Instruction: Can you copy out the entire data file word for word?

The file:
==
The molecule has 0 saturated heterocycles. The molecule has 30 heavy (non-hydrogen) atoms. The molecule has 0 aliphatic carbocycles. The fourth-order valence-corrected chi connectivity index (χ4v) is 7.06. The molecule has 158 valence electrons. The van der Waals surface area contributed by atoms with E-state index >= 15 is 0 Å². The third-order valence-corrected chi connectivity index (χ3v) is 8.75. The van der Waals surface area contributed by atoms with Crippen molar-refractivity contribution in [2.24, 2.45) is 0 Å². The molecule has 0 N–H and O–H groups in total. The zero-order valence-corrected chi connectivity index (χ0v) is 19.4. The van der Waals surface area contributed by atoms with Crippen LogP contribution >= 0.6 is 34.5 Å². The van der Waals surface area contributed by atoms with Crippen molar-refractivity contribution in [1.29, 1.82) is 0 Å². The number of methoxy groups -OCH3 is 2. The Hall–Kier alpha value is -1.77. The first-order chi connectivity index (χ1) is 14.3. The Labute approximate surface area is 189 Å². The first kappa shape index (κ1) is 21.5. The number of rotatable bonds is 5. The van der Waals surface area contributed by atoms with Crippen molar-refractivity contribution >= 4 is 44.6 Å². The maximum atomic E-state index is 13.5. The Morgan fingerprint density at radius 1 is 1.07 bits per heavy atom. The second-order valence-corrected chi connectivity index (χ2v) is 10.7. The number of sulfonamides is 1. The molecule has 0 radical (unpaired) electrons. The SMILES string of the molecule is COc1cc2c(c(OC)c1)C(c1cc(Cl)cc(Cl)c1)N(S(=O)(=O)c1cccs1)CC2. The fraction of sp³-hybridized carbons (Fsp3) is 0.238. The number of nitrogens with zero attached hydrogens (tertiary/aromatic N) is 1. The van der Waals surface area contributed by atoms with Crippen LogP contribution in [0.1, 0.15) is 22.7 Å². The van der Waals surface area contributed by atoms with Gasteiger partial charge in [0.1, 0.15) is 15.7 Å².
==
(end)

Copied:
The molecule has 0 saturated heterocycles. The molecule has 30 heavy (non-hydrogen) atoms. The molecule has 0 aliphatic carbocycles. The fourth-order valence-corrected chi connectivity index (χ4v) is 7.06. The molecule has 158 valence electrons. The van der Waals surface area contributed by atoms with E-state index >= 15 is 0 Å². The third-order valence-corrected chi connectivity index (χ3v) is 8.75. The van der Waals surface area contributed by atoms with Crippen molar-refractivity contribution in [2.24, 2.45) is 0 Å². The molecule has 0 N–H and O–H groups in total. The zero-order valence-corrected chi connectivity index (χ0v) is 19.4. The van der Waals surface area contributed by atoms with Crippen LogP contribution >= 0.6 is 34.5 Å². The van der Waals surface area contributed by atoms with Crippen molar-refractivity contribution in [1.29, 1.82) is 0 Å². The number of methoxy groups -OCH3 is 2. The Hall–Kier alpha value is -1.77. The first-order chi connectivity index (χ1) is 14.3. The Labute approximate surface area is 189 Å². The first kappa shape index (κ1) is 21.5. The number of rotatable bonds is 5. The van der Waals surface area contributed by atoms with Crippen molar-refractivity contribution >= 4 is 44.6 Å². The maximum atomic E-state index is 13.5. The Morgan fingerprint density at radius 1 is 1.07 bits per heavy atom. The second-order valence-corrected chi connectivity index (χ2v) is 10.7. The number of sulfonamides is 1. The molecule has 0 radical (unpaired) electrons. The SMILES string of the molecule is COc1cc2c(c(OC)c1)C(c1cc(Cl)cc(Cl)c1)N(S(=O)(=O)c1cccs1)CC2. The fraction of sp³-hybridized carbons (Fsp3) is 0.238. The number of nitrogens with zero attached hydrogens (tertiary/aromatic N) is 1. The van der Waals surface area contributed by atoms with Crippen LogP contribution in [0.1, 0.15) is 22.7 Å². The van der Waals surface area contributed by atoms with Gasteiger partial charge in [0.1, 0.15) is 15.7 Å².